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Plumas County

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JOSEPH F. HOKE

 

 

            One of Beckwith’s most useful citizens is Joseph F. Hoke, superintendent of the Clover Valley Ice Company, and also a member of the county board of supervisors, in which capacity he has given able and appreciated service to his community.  He was born at Paskenta, Tehama County, California, on the 8th of December, 1879, and is a son of George Washington Lane and Martha (Prator) Hoke.  His father, who was born in Missouri, crossed the plains in his mother’s arms.  The paternal grandfather, William Hoke, was an early dairy farmer on Mormon Island, near Folsom, Sacramento County.

            Joseph F. Hoke, who is the second in order of birth of the fourteen children born to his parents, received his educational training in the public schools and when seventeen years old went to work on a farm near Red Bluff.  After that he worked for various lumber companies, spending seven years at Sloat, five years with the Meyers & Turner Lumber Company and two years with its successor, the Murphy Lumber Company.  He has held his present responsible position as superintendent of the Clover Valley Ice Company for a number of years, and has been a resident of Plumas County since 1917.  In his present position he succeeded Chase Garrison, who was the founder of this plant in 1913, at which time it was known as the Grizzly Creek Ice Company.  The ice houses were built in 1913 and the dam was constructed in the following year.  This is the only natural ice plant now in successful operation in California and secures its ice from an artificial lake, made by the construction of a dam across Grizzly Creek, which backs up the water for about a half mile, covering an area of about fourteen acres, which affords an ample field for the annual cut of ice which is required for the company’s summer business.  The cut amounts to about twenty thousand tons, which is stored in the company’s ten ice houses, two thousand tons to a house.  The ice cakes are planed down to a thickness of fourteen inches and squared, so that they will pack evenly and solidly.  The Clover Valley Ice Company is in close touch with the Clover Valley Lumber Company, having an interlocking directorate, and is also allied with the Western Pacific Railroad Company.  From six to ten cars of ice are shipped to Portola daily during the fruit shipping season, being there used in the refrigerator cars of the Western Pacific Fruit Express Company and other concerns, for the shipping of California fruit to the east and middle west.  Mr. Hoke has one hundred men under his supervision during the ice harvest season, and twelve men during the ice shipping season.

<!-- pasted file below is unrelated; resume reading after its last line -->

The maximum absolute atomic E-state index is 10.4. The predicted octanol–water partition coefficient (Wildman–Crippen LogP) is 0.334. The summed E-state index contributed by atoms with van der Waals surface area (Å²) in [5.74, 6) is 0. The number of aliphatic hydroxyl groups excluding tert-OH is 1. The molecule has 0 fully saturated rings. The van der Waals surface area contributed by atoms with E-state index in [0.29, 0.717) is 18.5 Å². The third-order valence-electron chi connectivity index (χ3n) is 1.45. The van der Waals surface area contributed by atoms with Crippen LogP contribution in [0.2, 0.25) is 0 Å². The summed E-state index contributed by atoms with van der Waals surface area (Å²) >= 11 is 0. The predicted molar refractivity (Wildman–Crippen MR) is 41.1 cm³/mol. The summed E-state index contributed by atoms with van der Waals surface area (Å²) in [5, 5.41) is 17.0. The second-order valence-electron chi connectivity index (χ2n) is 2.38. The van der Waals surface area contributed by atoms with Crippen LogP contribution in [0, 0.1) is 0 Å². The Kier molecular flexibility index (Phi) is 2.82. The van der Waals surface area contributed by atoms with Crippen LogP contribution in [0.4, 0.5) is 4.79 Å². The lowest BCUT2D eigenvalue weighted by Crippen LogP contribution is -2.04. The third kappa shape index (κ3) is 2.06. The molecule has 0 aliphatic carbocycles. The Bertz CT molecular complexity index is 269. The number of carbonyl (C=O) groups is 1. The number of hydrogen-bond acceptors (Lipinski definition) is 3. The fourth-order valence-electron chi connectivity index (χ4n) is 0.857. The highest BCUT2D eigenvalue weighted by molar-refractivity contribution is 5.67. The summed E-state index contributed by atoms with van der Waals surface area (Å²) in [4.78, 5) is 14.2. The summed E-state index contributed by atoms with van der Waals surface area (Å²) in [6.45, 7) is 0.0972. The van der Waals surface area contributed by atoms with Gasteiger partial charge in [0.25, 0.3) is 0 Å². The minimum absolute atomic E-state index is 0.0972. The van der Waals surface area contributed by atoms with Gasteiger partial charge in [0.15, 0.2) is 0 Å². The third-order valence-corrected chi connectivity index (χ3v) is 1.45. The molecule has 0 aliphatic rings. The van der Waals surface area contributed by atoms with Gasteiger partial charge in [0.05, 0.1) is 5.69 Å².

In 1905, at Chico, California, Mr. Hoke was united in marriage to Mrs. Lottie Peters.  By a previous marriage she is the mother of two children:  Thomas, who is now at Spring Garden, this state; and Isabel, who is the wife of B. L. Davis and the mother of four children.  Thomas married Miss Lotta Penman and has two children.  Both of Mr. Hoke’s children were adopted by Mr. Hoke after their marriage and bear his name.

            Mr. Hoke has long taken an active interest in local political affairs, and in 1926 was an unsuccessful candidate for sheriff of Plumas County.  In 1928 he was elected supervisor from district No. 1, in which capacity he has proved a man of good, practical judgment and has carefully and conscientiously safeguarded the public interests.  He is a member of the Masonic order, being affiliated with the blue lodge in Beckwith, the chapter of Royal Arch Masons at Loyalton and the commandery of Knights Templar at Susanville, and he is also a member of the Ancient Egyptian Order of Sciots, being a member of Pyramid, No. 1, at Reno, of which he is a past master.  He is a man of fine presence and splendid physique, standing six feet and four inches in height, and possessing tremendous strength.  He has always been a hard worker, doing well whatever he undertakes, and possesses the tact that enables him to handle men easily and with pleasant relations.  He is well liked by everyone who knows him and is regarded as one of Beckwith’s best citizens.

 

 

Transcribed by Gerald Iaquinta.

Source: Wooldridge, J.W.Major History of Sacramento Valley California, Vol. 3 Pages 399-401. Pioneer Historical Publishing Co. Chicago 1931.

© 2010  Gerald Iaquinta.

 

 

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